Learning from mistakes

Chapter 4: What we have learned from the Morrish family’s complaints

  1. Following the publication of our first report and our decision to undertake a second investigation, we agreed to look at how we handled Mr and Mrs Morrish's first complaint so that we could learn from their experience and consider how that learning might inform our work in future. We are part way through a very significant modernisation of our service and so we have been able to build the learning from the family's feedback into that process. As such, the family's experience has fed into both our service improvements and how we have developed our role in order to maximise the insight from complaints and feed the learning back to service providers for improvement.

Our role

  1. We recognise that when we received their first complaint about Sam's care we played a limited role in developing and using the insight from our casework to help others improve public services. Developing insight from complaints has been a key part of our strategy since 2013 and our approach has developed considerably since Mr and Mrs Morrish first came to us. We want to continue to use our insight to help increase the capabilities of those who handle complaints in public services and to support Parliament in holding public services to account.
  2. We now work to generate insight into poor complaint handling and learning from complaints, to help others develop solutions. This report is part of that activity and is one of three ways in which we are taking this work forward.

    Thematic reports

    We have increased the number of reports published on big and repeated mistakes. In doing so we have been able to show what other organisations in the wider NHS can learn from our findings in areas such as Midwifery Regulation, Sepsis, and the quality of local NHS complaint investigations about potential avoidable harm or death. These reports have supported the Public Administration and Constitutional Affairs Committee in their scrutiny of government learning from complaints. Our work on the quality of local investigations contributed to the committee's recommendations on both the establishment of the new Health Safety Investigation Branch (HSIB) and on improving local competence to investigate incidents such as the death of Sam Morrish.

    Individual cases

    We have changed the way that we investigate the small number of cases each year where we think we may find evidence that can contribute to wider learning across the NHS. Those investigations are now being undertaken by a small team with specific family liaison points and an assumption that interviews are completed. This second investigation for the Morrish family is one of those cases and the insight for the NHS as a whole is brought together in chapter 1 of this report.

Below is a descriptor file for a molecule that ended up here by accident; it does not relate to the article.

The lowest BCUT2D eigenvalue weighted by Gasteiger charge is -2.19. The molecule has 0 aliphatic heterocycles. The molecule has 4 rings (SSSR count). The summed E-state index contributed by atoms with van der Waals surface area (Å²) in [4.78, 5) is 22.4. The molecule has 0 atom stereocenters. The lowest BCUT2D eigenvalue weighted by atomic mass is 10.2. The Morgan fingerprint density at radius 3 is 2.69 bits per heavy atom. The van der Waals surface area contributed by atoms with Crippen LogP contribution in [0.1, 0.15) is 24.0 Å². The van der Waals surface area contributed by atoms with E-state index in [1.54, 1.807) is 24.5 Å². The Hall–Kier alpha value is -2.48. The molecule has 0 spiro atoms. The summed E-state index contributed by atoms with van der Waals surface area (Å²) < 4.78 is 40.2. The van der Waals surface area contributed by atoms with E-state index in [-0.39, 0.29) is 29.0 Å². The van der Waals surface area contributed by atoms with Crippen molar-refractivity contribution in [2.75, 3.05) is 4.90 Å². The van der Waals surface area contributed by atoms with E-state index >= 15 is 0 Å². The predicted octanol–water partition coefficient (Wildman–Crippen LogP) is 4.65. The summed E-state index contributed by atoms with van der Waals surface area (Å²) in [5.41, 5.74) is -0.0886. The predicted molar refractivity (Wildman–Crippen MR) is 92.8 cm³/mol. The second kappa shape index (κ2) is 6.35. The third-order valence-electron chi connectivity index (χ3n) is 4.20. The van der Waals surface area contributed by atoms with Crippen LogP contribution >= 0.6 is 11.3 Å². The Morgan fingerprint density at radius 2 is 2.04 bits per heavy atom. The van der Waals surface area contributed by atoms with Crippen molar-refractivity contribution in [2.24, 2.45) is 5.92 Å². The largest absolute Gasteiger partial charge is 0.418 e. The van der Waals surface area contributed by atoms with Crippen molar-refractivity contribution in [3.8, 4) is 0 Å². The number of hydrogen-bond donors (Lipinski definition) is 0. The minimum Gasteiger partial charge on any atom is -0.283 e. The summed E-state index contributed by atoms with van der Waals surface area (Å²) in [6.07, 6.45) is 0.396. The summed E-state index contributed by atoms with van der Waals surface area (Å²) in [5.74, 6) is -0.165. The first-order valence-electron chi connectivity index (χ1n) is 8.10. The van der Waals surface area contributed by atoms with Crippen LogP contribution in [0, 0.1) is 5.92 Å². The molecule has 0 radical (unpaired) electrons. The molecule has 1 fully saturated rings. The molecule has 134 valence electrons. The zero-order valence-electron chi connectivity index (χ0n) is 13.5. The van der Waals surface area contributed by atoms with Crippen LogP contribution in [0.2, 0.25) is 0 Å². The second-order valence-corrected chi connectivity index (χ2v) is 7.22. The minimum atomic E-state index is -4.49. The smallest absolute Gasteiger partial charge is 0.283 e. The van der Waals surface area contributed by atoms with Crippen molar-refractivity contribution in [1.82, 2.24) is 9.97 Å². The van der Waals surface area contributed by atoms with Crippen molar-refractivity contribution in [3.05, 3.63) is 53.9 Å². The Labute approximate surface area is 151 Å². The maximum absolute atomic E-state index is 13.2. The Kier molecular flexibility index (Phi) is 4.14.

Recommendations to put things right

    If we see flaws in an organisation's investigation we will make recommendations for remedy that include the local NHS organisations revisiting the case to conduct a more thorough investigation. This would include using investigation methods that enable them to establish both what happened and why so that the findings can be used to learn and improve patient safety.

  3. We recognise the mismatch between people's understanding and expectation of our role and the reality. Last year we began work to articulate and communicate our role more clearly to the public in all our communications, including when we are looking into a case.

Our service

  1. We have seen how, in Mr and Mrs Morrish's case, our own methods of investigating and our interactions with the family mirrored some of what they experienced locally. Senior members of our team met with Sue and Scott Morrish after our first investigation, and apologised that we had not got it right for them in some aspects of our service. We have worked with them to understand their concerns in detail so that we can continue to learn and improve our service.
  2. The feedback the family gave us about our first investigation fit broadly into three areas. They were unhappy about the scope of our investigation and the method we used to conduct it, they said they were unhappy that we did not keep them informed, and they had concerns about the service in general that we provided, for example, the time taken to complete our investigation.

Scope and method

  1. The family said we did not listen carefully enough to what they wanted as an outcome from their first complaint: we focused on determining if there was service failure and whether or not their son's death had been avoidable. When we complete an investigation we consider what happened and what should have happened, and whether the gap in between the two is great enough for us to find fault with the organisation's actions. If we find that it is, then we uphold the complaint. However, they hoped our investigation could find out why the local services failed to conclude that Sam's death was avoidable, and what they could learn from this in the future, particularly for NHS incident investigations. This second investigation used a different method (including interviews) so to increase understanding of how and why things happened not just what happened.
  2. The family said our method was not transparent and this meant they could not check if it was going to deliver what they actually wanted from the investigation. They also said that our methodology was not adequate for achieving answers to all of the questions they had. In the end there was a mismatch between our method to establish what happened and their desire for local and system wide understanding of why Sam died and why the local organisations failed to identify their failures, in order to learn and improve patient safety. We need to do more to clearly explain the methods we use.